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The Polygraph detects physiological changes in the body due to a psychological stimuli. When humans feel or sense danger, the autonomous nervous system, also called the sympathetic nervous system sets our body in a stage called fight, flight or freeze. This stage is a natural occurance that cannot be controlled by human beings, no matter how me may appear or try. This stage triggers the human body to undergo slight changes that can be measured by polygraph channels. These readings are then confirmed by repeating the same test and observing the results.

A Polygraph Examination takes approximately 1 to3 hours from beginning to end and consists of four different phases:

  1. Pre-Test Interview,
  2. Chart Collection,
  3. Analysis of Charts and
  4. Post-Test Interview

1. Pre-Test Interview

During the Pre-Test Interview, the examiner explains how the polygraph works, discuss the issue in-depth that is under investigation, develop and review all questions that will be asked on the Polygraph Exam. This stage is known to be the longest to complete and is among the most crucial components of the polygraph exam because the examinee must take a position; to lie or be truthful.

The examinee is then attached to the instrument as follows:

Pneumographs measure the respiratory function. Two pneumographs (rubber tubes filled with air) are placed around the test subject's chest and abdomen. When the chest or abdominal muscles expand, the air inside the tubes is displaced. In an analog polygraph, the displaced air acts on a bellows, an accordion-like device that contracts when the tubes expand. This bellows is attached to a mechanical arm, which is connected to an ink-filled pen that makes marks on the scrolling paper when the subject takes a breath. A digital polygraph also uses the pneumographs, but employs transducers to convert the energy of the displaced air into electronic signals.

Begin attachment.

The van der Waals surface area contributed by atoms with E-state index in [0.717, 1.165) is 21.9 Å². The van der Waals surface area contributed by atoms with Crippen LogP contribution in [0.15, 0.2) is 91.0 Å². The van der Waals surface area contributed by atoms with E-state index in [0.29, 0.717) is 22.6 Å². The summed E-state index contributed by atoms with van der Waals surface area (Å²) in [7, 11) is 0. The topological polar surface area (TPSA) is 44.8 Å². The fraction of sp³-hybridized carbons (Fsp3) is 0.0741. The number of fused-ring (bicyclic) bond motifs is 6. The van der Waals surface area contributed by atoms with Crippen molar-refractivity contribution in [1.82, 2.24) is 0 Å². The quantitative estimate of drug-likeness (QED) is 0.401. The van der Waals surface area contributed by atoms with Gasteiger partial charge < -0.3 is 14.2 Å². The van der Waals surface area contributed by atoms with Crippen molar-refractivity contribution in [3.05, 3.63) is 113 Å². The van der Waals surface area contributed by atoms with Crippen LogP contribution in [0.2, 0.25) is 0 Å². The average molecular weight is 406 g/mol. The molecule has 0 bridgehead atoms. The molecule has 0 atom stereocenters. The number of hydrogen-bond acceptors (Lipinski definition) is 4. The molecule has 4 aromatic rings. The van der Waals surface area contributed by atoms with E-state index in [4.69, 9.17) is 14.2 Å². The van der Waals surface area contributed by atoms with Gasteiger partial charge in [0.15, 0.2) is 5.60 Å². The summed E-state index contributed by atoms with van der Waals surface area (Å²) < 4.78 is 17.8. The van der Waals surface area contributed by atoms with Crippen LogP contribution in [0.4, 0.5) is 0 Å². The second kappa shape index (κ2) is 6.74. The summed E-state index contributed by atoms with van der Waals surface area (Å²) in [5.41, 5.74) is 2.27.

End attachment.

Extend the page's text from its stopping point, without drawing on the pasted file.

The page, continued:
A blood-pressure cuff is placed around the subject's upper arm. Tubing runs from the cuff to the polygraph. As blood pumps through the arm it makes sound; the changes in pressure caused by the sound displace the air in the tubes, which are connected to a bellows, which moves the pen. Again, in digital polygraphs, these signals are converted into electrical signals by transducers.

Fingerplates called galvanometers (GSR) are attached to two of the subject's fingers. These plates measure the skin's ability to conduct electricity. When the skin is hydrated (as with sweat), it conducts electricity much more easily than when it is dry.

All the information gathered from the pnuemographs, the cuff and the GSR feed into the polygraph, on to a computer screen and finally on to a set of charts for the examiner to render a professional opinion.

2. Collection of Charts

During this phase, the subject will be attached to the polygraph. The question set which was developed during the Pre-Test Interview and reviewed with the examinee will be asked to the examinee 2 to 4 times. There will be between 20 and 45 seconds in between each question in order to get a precise reading of the stimulus.

3. Analysis of Charts

Once the examiner has collected the charts, he/she will carefully analyze the polygrams. The examiner then renders an opinion and those polygrams are additionaly reviewed by another examiner as part of B.E.A.R. FORENSICS Quality Control Program. Only after a stringent evaluation and review process is a final decision rendered.

4. Final report

The findings and results of the polygraph examination is then summarized in a final report that includes the relevant questions asked during the polygraph examination as well as the polygraph examiner’s professional opinion.

The decisions of a polygraph exam are as follows:


  • No Deception Indicated (The examinee was truthful about his responses to the issue under investigation)

  • Deception Indicated (The examinee was not truthful about his responses to the issue under investigation)

  • Inconclusive (Insufficient data was gathered in order to make a professional judgment of the examinee’s)



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